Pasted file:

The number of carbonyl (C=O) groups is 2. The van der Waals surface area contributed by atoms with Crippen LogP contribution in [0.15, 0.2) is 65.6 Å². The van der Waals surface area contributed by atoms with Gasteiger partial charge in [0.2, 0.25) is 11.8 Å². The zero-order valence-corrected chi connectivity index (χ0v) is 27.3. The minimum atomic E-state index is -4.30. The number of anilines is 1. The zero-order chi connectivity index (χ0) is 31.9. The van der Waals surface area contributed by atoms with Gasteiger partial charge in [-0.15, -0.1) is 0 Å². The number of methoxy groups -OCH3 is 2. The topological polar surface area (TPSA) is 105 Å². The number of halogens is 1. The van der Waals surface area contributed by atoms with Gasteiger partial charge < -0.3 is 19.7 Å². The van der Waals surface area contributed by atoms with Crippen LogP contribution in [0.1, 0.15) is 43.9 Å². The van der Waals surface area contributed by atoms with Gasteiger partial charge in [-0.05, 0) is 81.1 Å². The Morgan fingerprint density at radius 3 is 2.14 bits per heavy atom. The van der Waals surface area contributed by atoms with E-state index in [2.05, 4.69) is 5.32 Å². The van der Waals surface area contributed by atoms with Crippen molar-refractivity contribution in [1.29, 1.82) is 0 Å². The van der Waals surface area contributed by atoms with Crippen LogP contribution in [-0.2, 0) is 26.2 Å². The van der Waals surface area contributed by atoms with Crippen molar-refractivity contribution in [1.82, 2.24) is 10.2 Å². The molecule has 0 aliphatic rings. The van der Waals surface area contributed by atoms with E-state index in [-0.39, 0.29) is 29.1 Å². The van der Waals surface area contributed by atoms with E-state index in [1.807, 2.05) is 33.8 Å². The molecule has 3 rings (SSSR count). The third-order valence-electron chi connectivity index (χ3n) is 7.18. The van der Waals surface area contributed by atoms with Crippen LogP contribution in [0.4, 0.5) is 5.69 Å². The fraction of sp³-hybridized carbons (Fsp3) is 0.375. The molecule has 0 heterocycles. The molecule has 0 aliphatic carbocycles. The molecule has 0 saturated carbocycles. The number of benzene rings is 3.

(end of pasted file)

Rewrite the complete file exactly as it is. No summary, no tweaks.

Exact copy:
The number of carbonyl (C=O) groups is 2. The van der Waals surface area contributed by atoms with Crippen LogP contribution in [0.15, 0.2) is 65.6 Å². The van der Waals surface area contributed by atoms with Gasteiger partial charge in [0.2, 0.25) is 11.8 Å². The zero-order valence-corrected chi connectivity index (χ0v) is 27.3. The minimum atomic E-state index is -4.30. The number of anilines is 1. The zero-order chi connectivity index (χ0) is 31.9. The van der Waals surface area contributed by atoms with Gasteiger partial charge in [-0.15, -0.1) is 0 Å². The number of methoxy groups -OCH3 is 2. The topological polar surface area (TPSA) is 105 Å². The number of halogens is 1. The van der Waals surface area contributed by atoms with Gasteiger partial charge < -0.3 is 19.7 Å². The van der Waals surface area contributed by atoms with Crippen LogP contribution in [0.1, 0.15) is 43.9 Å². The van der Waals surface area contributed by atoms with Gasteiger partial charge in [-0.05, 0) is 81.1 Å². The Morgan fingerprint density at radius 3 is 2.14 bits per heavy atom. The van der Waals surface area contributed by atoms with E-state index in [2.05, 4.69) is 5.32 Å². The van der Waals surface area contributed by atoms with Crippen molar-refractivity contribution in [1.29, 1.82) is 0 Å². The van der Waals surface area contributed by atoms with Crippen LogP contribution in [-0.2, 0) is 26.2 Å². The van der Waals surface area contributed by atoms with Crippen molar-refractivity contribution in [1.82, 2.24) is 10.2 Å². The molecule has 0 aliphatic rings. The van der Waals surface area contributed by atoms with E-state index in [-0.39, 0.29) is 29.1 Å². The van der Waals surface area contributed by atoms with E-state index in [1.807, 2.05) is 33.8 Å². The molecule has 3 rings (SSSR count). The third-order valence-electron chi connectivity index (χ3n) is 7.18. The van der Waals surface area contributed by atoms with Crippen LogP contribution in [0.4, 0.5) is 5.69 Å². The fraction of sp³-hybridized carbons (Fsp3) is 0.375. The molecule has 0 heterocycles. The molecule has 0 aliphatic carbocycles. The molecule has 0 saturated carbocycles. The number of benzene rings is 3.